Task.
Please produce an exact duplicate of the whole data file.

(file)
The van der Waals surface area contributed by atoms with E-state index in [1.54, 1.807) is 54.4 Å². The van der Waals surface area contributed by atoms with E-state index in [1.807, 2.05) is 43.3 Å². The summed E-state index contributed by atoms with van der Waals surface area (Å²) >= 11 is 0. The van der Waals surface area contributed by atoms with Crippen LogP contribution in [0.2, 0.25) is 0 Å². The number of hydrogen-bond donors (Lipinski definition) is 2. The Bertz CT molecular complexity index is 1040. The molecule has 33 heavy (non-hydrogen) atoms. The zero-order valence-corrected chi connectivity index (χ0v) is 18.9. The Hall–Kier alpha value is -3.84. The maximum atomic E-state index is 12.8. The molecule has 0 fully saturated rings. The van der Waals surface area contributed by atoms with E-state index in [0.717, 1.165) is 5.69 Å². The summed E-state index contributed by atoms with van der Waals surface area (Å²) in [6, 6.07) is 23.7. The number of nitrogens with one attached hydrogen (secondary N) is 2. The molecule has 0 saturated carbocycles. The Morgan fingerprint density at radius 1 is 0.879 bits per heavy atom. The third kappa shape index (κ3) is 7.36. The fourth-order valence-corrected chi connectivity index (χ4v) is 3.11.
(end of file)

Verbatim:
The van der Waals surface area contributed by atoms with E-state index in [1.54, 1.807) is 54.4 Å². The van der Waals surface area contributed by atoms with E-state index in [1.807, 2.05) is 43.3 Å². The summed E-state index contributed by atoms with van der Waals surface area (Å²) >= 11 is 0. The van der Waals surface area contributed by atoms with Crippen LogP contribution in [0.2, 0.25) is 0 Å². The number of hydrogen-bond donors (Lipinski definition) is 2. The Bertz CT molecular complexity index is 1040. The molecule has 33 heavy (non-hydrogen) atoms. The zero-order valence-corrected chi connectivity index (χ0v) is 18.9. The Hall–Kier alpha value is -3.84. The maximum atomic E-state index is 12.8. The molecule has 0 fully saturated rings. The van der Waals surface area contributed by atoms with E-state index in [0.717, 1.165) is 5.69 Å². The summed E-state index contributed by atoms with van der Waals surface area (Å²) in [6, 6.07) is 23.7. The number of nitrogens with one attached hydrogen (secondary N) is 2. The molecule has 0 saturated carbocycles. The Morgan fingerprint density at radius 1 is 0.879 bits per heavy atom. The third kappa shape index (κ3) is 7.36. The fourth-order valence-corrected chi connectivity index (χ4v) is 3.11.